The Bechdel, Russo, and Race Test: The Originals, “A Ghost Along the Mississippi” – Season 3, Episode 10

The Originals returned last night, and in its newest episode, “A Ghost Along the Mississippi,” Cami was given the choice of either dying or living as a vampire; Tristan orchestrated a coup; Hyaley and Jackson were abducted and tortured; and the Mikaelsons ensnared the de Martels in the most perfect of traps.

The Bechdel, Russo, and Race Test

“A Ghost Along the Mississippi” did not pass the Bechdel, Russo or race test.

The-Originals-season-3-episode-10-A-Ghost-Along-the-Mississippi-Yusuf-Gatewood-Vincent-
Vincent works with the Mikaelsons to defeat the de Martels.

There were a couple of named women in “A Ghost Along the Mississippi” and there were a couple of occasions in the episode where some of these named women talked to each other, but because men were always referenced whenever named women talked to each other, the episode did not pass the Bechdel test. “A Ghost Along the Mississippi” also failed to pass the Russo and race test.

“A Ghost Along the Mississippi” did not pass the Russo test because there were no LGBTI characters in the episode.  The episode did not pass the race test because while there were non-White individuals in the episode (e.g., Marcel, Vincent and Aya) and there were a few instances where some of the non-White individuals in the episode talked to each other (e.g., Vincent criticized a Black witch for siding with Tristan and Marcel advised Aya to not fight against the Mikaelsons), White people were always referenced whenever non-White individuals talked to each other.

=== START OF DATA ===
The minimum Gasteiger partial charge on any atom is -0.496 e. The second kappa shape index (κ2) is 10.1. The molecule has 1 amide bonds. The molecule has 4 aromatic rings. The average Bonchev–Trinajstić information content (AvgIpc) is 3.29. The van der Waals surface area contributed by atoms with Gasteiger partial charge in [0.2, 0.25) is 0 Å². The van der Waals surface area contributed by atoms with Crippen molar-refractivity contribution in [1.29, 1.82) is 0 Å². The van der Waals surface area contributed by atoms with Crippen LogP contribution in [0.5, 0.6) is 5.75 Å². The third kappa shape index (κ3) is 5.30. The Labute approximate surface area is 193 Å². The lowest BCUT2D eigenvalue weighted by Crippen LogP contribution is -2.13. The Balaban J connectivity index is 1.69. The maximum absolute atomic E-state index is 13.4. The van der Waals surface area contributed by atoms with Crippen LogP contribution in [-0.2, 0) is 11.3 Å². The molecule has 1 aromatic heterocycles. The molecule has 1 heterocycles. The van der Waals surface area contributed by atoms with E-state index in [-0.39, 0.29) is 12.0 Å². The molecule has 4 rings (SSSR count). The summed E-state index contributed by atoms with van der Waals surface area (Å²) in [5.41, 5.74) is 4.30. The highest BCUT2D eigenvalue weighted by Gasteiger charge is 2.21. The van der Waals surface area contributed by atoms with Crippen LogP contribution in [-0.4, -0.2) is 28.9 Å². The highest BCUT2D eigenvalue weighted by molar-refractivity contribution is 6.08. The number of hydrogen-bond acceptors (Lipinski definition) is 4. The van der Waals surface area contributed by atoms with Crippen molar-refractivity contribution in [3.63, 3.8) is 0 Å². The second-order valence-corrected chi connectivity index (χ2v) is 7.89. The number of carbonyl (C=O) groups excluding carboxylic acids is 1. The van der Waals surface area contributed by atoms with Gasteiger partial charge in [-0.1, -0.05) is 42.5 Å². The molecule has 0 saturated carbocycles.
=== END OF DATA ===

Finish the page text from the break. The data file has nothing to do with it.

*The Bechdel test entails three requirements:
1. It has to have at least two (named) women in it
2. Who talk to each other
3. About something besides a man

**The Vito Russo test entails three requirements:
1. The show contains a character that is identifiably lesbian, gay, bisexual, intersex and/or transgender
2. The character must not be solely or predominately defined by her sexual orientation, gender identity and/or as being intersex
3.The character must be tied into the plot in such a way that her removal would have a significant effect

***The race or people of color (POC) test has three requirements:
1. It has two people of color in it
2. Who talk to each other
3. About something other than a White person

****Just because a show passes the Bechdel, Russo and race test does not mean that it is not sexist, heterosexist, racist and/or cissexist, etc. The Bechdel, Russo and race test is only a bare minimum qualifier for the representation of LGBTI individuals, women and people of color in television. The failure to pass these tests also does not identify whether the central character was a woman, a person of color or a LGBTQI individual and it does not dictate the quality of the show.

Advertisements